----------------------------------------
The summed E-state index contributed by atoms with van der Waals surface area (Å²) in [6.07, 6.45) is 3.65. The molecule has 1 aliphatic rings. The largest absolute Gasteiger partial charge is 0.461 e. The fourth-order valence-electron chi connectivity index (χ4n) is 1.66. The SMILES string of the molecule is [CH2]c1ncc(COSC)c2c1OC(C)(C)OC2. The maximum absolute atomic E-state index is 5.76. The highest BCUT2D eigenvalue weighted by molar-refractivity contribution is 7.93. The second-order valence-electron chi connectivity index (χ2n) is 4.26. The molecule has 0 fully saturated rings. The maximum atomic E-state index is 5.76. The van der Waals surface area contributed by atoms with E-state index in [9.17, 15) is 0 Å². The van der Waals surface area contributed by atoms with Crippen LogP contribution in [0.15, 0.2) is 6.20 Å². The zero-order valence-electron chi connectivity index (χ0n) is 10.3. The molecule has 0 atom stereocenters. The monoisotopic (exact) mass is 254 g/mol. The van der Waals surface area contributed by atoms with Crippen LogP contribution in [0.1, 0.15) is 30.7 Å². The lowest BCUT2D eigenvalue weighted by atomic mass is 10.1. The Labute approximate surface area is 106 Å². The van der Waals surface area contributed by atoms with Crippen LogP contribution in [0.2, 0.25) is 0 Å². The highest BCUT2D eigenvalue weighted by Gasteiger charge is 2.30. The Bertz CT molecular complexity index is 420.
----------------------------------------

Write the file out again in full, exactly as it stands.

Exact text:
The summed E-state index contributed by atoms with van der Waals surface area (Å²) in [6.07, 6.45) is 3.65. The molecule has 1 aliphatic rings. The largest absolute Gasteiger partial charge is 0.461 e. The fourth-order valence-electron chi connectivity index (χ4n) is 1.66. The SMILES string of the molecule is [CH2]c1ncc(COSC)c2c1OC(C)(C)OC2. The maximum absolute atomic E-state index is 5.76. The highest BCUT2D eigenvalue weighted by molar-refractivity contribution is 7.93. The second-order valence-electron chi connectivity index (χ2n) is 4.26. The molecule has 0 fully saturated rings. The maximum atomic E-state index is 5.76. The van der Waals surface area contributed by atoms with E-state index in [9.17, 15) is 0 Å². The van der Waals surface area contributed by atoms with Crippen LogP contribution in [0.15, 0.2) is 6.20 Å². The zero-order valence-electron chi connectivity index (χ0n) is 10.3. The molecule has 0 atom stereocenters. The monoisotopic (exact) mass is 254 g/mol. The van der Waals surface area contributed by atoms with Crippen LogP contribution in [0.1, 0.15) is 30.7 Å². The lowest BCUT2D eigenvalue weighted by atomic mass is 10.1. The Labute approximate surface area is 106 Å². The van der Waals surface area contributed by atoms with Crippen LogP contribution in [0.2, 0.25) is 0 Å². The highest BCUT2D eigenvalue weighted by Gasteiger charge is 2.30. The Bertz CT molecular complexity index is 420.